Cast:Kareena Kapoor, Sonam Kapoor, Swara Bhaskar, Shikha Talsania, Sumeet Vyas.
Directed By: Shashanka Ghosh
Once upon a time, there lived a group of friends. One day, they decided to collaborate on a project that would showcase to the world their talent. Each contributed to the work in his/her own way. But once the project was complete and almost ready to be unveiled before the public, tragedy struck. One of the friends decided that she was getting a raw deal, and chose to back out. Not that this would affect the product - her work on it was done, it was just that her name wouldn’t be featured. So, the other friends went ahead and put the work on exhibition, and most of the people who saw it said that it was glorious. Critics were bowled over, the public hailed it as path-breaking, and while a few said that it made them uncomfortable, they were quickly termed ancient and standing in the way of progress.
In case it isn’t clear, the product in question is Veere Di Wedding and the friends are a car company, a ride-sharing app, a matrimonial website, an ice cream brand, a bank, a jewellery company, an airline that has seen better times, an educational institution, and a snack brand.
I may have missed a few.
Veere Di Wedding isn’t a movie, it is a series of advertisements around which something resembling a plot has been woven, rather hurriedly and rather shoddily.
Not since Yaadein (“Lo paas paas khao”) and the Krrish series (“Bournvita, Bournvita, Bournvitaaaaa”) have we been subjected to such blatant product placement in a film. Entire scenes, conversations and songs are set up so that a brand can be showcased.
|"Oh Bournvita, is there anything you can't do?"|
The plot is simple enough, four best friends with their own sets of issues and complications meet up when one of them gets married.
There’s Kalindi (Kareena Kapoor) who is scared of getting married because she has seen the unhappy marriage of her parents, and oh, by the way, she is the one getting married here.
Avni (Sonam Kapoor), who is being forced to get married by her mother.
There’s Sakshi (Swara Bhaskar), the richest of the rich ones, she is the rebel of the gang as evidenced by her character always being depicted smoking, drinking, abusing, and wearing the least clothes.
Yes, yesterday’s vamp is today’s rebel.
Meera (Shikha Talsania) brings up the quartet, she is married to a firang, which is why her family has ceased all forms of communication with her.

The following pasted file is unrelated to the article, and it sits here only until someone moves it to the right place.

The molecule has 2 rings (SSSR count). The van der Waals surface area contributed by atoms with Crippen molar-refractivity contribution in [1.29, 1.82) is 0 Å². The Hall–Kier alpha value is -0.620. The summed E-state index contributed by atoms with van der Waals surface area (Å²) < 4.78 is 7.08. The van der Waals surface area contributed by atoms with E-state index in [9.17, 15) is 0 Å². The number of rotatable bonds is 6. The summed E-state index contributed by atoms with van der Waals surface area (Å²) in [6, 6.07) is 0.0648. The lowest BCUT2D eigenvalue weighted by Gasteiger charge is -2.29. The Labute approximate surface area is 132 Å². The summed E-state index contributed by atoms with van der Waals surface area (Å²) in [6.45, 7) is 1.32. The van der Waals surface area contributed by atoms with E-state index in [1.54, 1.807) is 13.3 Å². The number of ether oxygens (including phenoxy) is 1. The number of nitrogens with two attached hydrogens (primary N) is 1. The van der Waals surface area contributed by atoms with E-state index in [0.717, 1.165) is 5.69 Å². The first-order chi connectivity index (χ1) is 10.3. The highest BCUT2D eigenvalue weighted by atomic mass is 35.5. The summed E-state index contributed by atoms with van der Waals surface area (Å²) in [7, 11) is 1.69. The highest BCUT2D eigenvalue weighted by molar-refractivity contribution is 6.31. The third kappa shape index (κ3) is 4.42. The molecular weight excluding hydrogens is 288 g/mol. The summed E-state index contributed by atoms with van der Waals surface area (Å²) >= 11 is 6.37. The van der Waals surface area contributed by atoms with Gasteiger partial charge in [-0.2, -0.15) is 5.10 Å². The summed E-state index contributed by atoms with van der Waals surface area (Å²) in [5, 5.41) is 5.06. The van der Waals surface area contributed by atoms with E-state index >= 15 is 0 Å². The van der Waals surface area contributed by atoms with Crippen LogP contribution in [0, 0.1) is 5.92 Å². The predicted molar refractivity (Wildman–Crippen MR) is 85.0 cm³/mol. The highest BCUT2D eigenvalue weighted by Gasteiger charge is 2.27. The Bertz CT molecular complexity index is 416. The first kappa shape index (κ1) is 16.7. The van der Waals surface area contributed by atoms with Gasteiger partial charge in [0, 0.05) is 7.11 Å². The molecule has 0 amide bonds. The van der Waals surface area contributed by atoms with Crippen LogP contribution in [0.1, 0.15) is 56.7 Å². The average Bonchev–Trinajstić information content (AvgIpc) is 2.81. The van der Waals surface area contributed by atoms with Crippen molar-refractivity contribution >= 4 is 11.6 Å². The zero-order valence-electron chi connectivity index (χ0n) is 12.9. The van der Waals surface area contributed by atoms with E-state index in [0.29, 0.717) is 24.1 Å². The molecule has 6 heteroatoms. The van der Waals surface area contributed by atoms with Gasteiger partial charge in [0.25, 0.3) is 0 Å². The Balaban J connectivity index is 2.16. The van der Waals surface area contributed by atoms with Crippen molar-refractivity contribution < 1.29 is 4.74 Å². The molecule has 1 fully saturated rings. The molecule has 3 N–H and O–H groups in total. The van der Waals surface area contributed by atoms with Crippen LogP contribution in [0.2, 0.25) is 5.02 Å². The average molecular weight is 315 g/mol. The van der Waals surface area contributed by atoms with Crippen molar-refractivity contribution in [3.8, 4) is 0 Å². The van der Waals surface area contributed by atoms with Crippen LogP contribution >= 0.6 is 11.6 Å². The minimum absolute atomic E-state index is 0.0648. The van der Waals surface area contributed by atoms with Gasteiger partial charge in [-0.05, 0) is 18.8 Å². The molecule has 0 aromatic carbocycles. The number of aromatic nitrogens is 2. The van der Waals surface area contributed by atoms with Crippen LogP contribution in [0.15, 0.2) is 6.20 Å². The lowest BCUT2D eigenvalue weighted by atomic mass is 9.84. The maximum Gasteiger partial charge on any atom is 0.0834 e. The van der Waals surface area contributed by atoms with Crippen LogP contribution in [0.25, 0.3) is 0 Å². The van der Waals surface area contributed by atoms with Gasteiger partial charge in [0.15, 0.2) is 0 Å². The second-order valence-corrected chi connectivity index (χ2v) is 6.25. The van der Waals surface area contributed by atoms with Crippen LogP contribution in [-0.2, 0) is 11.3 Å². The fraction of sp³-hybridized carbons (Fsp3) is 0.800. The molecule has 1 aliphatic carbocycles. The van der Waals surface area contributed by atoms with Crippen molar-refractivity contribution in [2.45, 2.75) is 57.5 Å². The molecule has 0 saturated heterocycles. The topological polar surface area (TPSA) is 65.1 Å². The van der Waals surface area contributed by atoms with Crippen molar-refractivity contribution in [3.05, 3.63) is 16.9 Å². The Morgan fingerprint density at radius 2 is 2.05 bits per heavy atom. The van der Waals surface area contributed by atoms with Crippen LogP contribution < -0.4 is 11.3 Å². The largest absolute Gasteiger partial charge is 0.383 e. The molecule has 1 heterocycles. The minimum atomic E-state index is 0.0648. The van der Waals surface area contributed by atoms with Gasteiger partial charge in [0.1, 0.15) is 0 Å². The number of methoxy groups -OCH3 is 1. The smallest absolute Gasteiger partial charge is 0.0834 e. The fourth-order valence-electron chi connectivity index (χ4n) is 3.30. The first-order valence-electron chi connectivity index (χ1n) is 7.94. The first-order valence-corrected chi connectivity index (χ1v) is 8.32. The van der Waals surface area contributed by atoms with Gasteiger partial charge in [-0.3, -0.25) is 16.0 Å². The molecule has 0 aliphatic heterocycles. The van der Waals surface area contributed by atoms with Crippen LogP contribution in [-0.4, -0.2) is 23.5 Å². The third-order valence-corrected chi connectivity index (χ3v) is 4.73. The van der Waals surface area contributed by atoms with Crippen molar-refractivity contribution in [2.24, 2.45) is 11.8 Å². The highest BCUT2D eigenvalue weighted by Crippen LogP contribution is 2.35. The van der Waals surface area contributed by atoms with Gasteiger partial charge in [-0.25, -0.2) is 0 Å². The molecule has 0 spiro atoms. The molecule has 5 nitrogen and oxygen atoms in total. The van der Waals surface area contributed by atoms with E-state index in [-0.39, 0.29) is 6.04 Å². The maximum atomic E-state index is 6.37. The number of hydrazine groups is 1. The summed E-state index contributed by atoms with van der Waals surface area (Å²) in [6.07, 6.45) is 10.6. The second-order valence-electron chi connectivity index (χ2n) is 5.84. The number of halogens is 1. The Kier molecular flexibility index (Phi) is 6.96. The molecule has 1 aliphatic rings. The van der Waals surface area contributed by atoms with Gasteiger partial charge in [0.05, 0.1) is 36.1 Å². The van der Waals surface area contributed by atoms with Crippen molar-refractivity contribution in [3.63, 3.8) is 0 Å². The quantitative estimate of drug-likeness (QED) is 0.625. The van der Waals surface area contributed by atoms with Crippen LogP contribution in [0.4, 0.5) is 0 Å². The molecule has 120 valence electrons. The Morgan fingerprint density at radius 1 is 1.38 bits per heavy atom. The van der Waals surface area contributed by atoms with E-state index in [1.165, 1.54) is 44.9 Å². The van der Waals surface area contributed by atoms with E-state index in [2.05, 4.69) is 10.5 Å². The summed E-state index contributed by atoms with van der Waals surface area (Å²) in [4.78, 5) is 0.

|"Okay gurlzz, just act like you are having fun."|
There’s also Rishabh (Sumeet Vyas) who Kalindi’s getting married to and Bhandari (Vishwas Kini), who looks like a beefier version of Biswa and basically plays a
skirt chaser who doesn't know where to draw the line Delhite
The plot could have worked and we could have had a light, frothy (but enjoyable) film, but way too much time is wasted in building up camaraderie, which in turn is basically an excuse for getting the characters to say out loud or use the many products written about above.
Apart from the individual struggle of the protagonists, there are also a couple of subplots involving family disputes and gay relatives (a notch below typical gay depictions in Bollywood, but still playing up the stereotypes).
Of the performers, Shikha Talsania is the best of the lot while Swara Bhaskar puts up a fine performance as well (and no, she doesn’t seem out of place playing a rich girl). Sumeet Vyas is quite decent and Kareena Kapoor Khan is strictly okay.
But for me, the performance that really stood out was that of Sonam Kapoor’s.
In the industry for 11 years now, she is not counted amongst the better actors in spite of her winning a national award.
There’s a reason for that.
She is, to put it mildly, terrible at acting. I would say that Katrina Kaif looks like a three-time academy award winner when compared to Sonam Kapoor.
Sonam has two and a half expressions and no matter what a scene requires her to do she emotes and speaks the same way – somewhere between an 'awww' and an ‘ewwww’.
Sonam Kapoor is the one who settles the nepotism debate once and for all and single-handedly makes up for the talent that other star kids possess.
Thankfully, in Veere Di Wedding, it is her pathetic performance that makes up for an extremely dull second half.
|"That's no compliment, is it?"|
In films exploring the theme of friendship, it is not uncommon to have a confrontation scene which is followed by a period when the friends stop being friends. This is usually a transformative experience through which the protagonists understand the value of their friendship and often undergo a journey towards self-discovery.
In Veere Di Wedding there is such a scene, post which the friends stop being friends for an onscreen duration of 54 seconds.
How do they reunite? By one of them randomly proposing that they make a trip to Phuket.
One airline ad later all is right with the world again. Truly, a journey towards self-discovery.
Is Veere Di Wedding a progressive film? Yes, yes, it is, but only if you are the kind that feels a movie’s progressiveness quotient is directly proportional to the number of cuss words being spoken by the female protagonists.
Recommended for Sonam Kapoor fans.
PS. In case you’re wondering what the opening para is about, the jewellery brand is never mentioned (one friend backs out) even though there is a dedicated scene to promote jewellery.
PPS. The makers missed a trick. Kareena Kapoor is shown scratching her neck whenever she is nervous or indecisive, surely there was room for an ItchGuard ad.